Analysing the performance of the orbicularis oris muscles, without interaction between the groups, it was observed that there was a significant decrease in MF, for all therapeutic exercises. This difference remained between 10 and 15 seconds of activity for all events, but, for the lip exerciser event, only between 15 and 20 seconds. According to the literature, the orbicular muscle of the mouth has mainly type II muscle fibers and, therefore, could be easily fatigued, as observed in this study, with the reduction of MF starting from 5 seconds of activity. The reduced time of manifestation of EMG fatigue differs from periods of isometric contractions suggested by the literature of 10, 15, 20, and 30 seconds. However, it is noteworthy that, in these studies, the signs were not based on objective data, as in this study.
When considering the interaction with the respiratory mode, only the sensation of muscular fatigue was perceived differently by the groups, with the 40 and 60 g lip dumbbells, with mouth breathers realizing it more quickly. In the mouth-breathing subject, proprioception of the whole stomatognathic system is changed, probably because they do not stimulate the proprioceptive receptors in the oral cavity, because they need to stay with their mouth open to breathe. The altered proprioception in this group may have influenced the feeling of fatigue reported only in tests with lower load (40 to 60 g), where the variability in implementation is more likely.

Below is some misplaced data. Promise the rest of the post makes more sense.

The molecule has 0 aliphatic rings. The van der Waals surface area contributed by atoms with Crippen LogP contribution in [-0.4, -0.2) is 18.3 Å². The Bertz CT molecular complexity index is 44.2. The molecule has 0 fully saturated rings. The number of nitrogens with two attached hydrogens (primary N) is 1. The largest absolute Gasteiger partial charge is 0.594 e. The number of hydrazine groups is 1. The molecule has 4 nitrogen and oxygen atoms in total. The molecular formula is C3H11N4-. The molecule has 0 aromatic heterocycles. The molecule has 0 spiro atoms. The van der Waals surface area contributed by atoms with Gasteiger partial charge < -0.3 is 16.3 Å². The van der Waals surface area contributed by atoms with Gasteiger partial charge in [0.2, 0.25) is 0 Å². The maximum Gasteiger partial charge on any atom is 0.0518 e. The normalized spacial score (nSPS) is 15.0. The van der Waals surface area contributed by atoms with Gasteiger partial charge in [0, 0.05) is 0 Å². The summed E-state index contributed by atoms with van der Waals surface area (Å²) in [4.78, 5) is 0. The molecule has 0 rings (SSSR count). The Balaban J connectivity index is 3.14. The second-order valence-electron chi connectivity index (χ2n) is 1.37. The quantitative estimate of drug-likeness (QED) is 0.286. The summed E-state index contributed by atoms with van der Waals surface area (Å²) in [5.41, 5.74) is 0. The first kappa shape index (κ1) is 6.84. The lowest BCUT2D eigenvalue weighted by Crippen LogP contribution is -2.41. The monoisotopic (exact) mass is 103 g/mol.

The literature states that the orbicularis oris muscles are not very active in the MB, due to their need to keep the mouth open. Despite the decrease of MF in the orbicular muscles of the mouth alone, when comparing NB and MB, the accumulation of substrates that the literature refers to in these situations seems to have been enough to cause a significant difference. Thus, it is hypothesized that characteristically less tense muscles, such as the orbicularis oris in MB, would not necessarily present more difficulty in maintaining strength levels, at least during the exercises in question. In clinical terms, this information may suggest that muscle changes the perioral region could be worked with the same demand level between NB and MB.
When analysing the sample from the point of view of facial growth pattern, there were no differences in the behaviour of the MF and the time of fatigue referred for the orbicular muscles of the mouth during the conduction of isometric tests. Each facial growth pattern has its own aesthetic, bone, muscle, and functional features. Although there are no studies with objective measurements of the orbicular muscles of the mouth in relation to facial type in the literature, there are studies that very well describe their clinical differentiation.
The brachyfacial type, for example, is characterized by having a wider nasal airway and a smaller lower third of the face, which favours the proper resting position of the lips and tongue. In contrast, the dolichofacial type features a narrower airway and an increased lower third of the face, making it difficult to lip-lock and to position the tongue on the hard palate during rest. Although it is idealized that the orbicular muscles of the mouth in these facial types could experience fatigue differently due to having specific muscle characteristics, this factor was not enough to promote significant difference in MF during the isometrics tested.